2. Potentially releasable build available for download
  3. Summary of changes updated to include newly implemented features
  4. Inactive/unimplemented features hidden or greyed out (not executable)
  5. Unit tests written and green
  6. Source code committed on server
  7. Jenkins built version and all tests green
  8. Code review completed (or pair-programmed)
  9. How to Demo verified before presentation to Product Owner
  10. Ok from Product Owner

Do you see the problem with DoD? If not, read on:


  • Checklist Driven: It feels like a hangover from checklist driven project management practices. It treats team members as dumb, checklist bots. Rather than treating them as smart individuals, who can work collaboratively to achieve a common goal.
  • Compliance OVER Ownership: It drives compliance rather than ownership and entrepreneurship (making smart, informed, contextual decisions.)
  • Wrong Focus: If you keep it simple, it sounds too basic or even lame to be written down. If you really focus on it, it feels very heavy handed and soaked in progress-talk. It seems like the problem DoD is trying to solve is lack of maturity and/or trust within a team. And if that’s your problem, then DoD is the wrong focus. For example, certain teams are not able to take end-to-end ownership of a feature. So instead of putting check-points (in the name of DoD) at each team’s level and being happy about some work being accomplished by each team, we should break down the barriers and enable the team to take end-to-end responsibility.
  • Contract Negotiation OVER Collaboration: We believe in collaboration over contract negotiation. However DoD feels more like a contract. Teams waste a lot of time arguing on what is a good DoD. You’ll often find teams gold plating crap and then debating with the PO about why the story should be accepted. (Thanks to Alistar Cockburn for highlighting this point.)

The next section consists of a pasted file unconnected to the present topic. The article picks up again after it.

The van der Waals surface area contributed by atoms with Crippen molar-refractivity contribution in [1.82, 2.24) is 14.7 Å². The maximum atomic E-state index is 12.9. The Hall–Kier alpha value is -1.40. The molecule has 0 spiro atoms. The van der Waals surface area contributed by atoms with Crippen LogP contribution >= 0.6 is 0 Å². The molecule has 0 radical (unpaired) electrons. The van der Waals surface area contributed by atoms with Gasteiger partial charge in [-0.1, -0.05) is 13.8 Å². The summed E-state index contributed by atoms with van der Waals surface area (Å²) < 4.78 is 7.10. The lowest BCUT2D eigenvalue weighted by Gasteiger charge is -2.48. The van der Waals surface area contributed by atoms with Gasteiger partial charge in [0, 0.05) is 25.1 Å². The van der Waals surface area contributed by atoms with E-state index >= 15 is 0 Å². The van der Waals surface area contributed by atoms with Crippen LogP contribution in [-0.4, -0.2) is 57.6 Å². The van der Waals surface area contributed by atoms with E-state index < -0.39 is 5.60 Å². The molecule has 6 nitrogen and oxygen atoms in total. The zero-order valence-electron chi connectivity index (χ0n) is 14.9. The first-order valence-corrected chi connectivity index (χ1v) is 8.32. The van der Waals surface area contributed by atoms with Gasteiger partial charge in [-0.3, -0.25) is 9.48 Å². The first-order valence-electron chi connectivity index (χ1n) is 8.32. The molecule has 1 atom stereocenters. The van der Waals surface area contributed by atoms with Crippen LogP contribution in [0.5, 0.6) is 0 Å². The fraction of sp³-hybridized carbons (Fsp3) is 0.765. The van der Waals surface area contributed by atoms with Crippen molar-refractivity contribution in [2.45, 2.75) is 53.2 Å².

• Output Centric: DoD is very output centric thought process, instead of focusing on the end-to-end value delivery (outcome/impact of what the team is working on.) It creates an illusion of “good progress”, while you could be driving off a cliff. It mismanages risks by delaying real validation from end users. We seem to focus more on Software creators (product owners, developers, etc.) rather than software users. Emphasis is more on improving the process (e.g. increasing story throughput) rather than improving the product. Ex: It helps with tracking done work rather than discovering and validating user’s needs. DoD is more concerned about “doing” rather than “learning”. (Thanks to Joshua Kerievsky for highlighting this point.)
  • Lacks Product Engineering Mindset: Encourages more of a downstream Service’s thinking  rather than a product engineering mindset. Unlike in the services business, in product engineering you are never done and the cycle does not stop at promoting code to high environment (staging environment). Studying whether the feature you just deployed has a real impact on the user community is more important than checking off a task from your sprint backlog.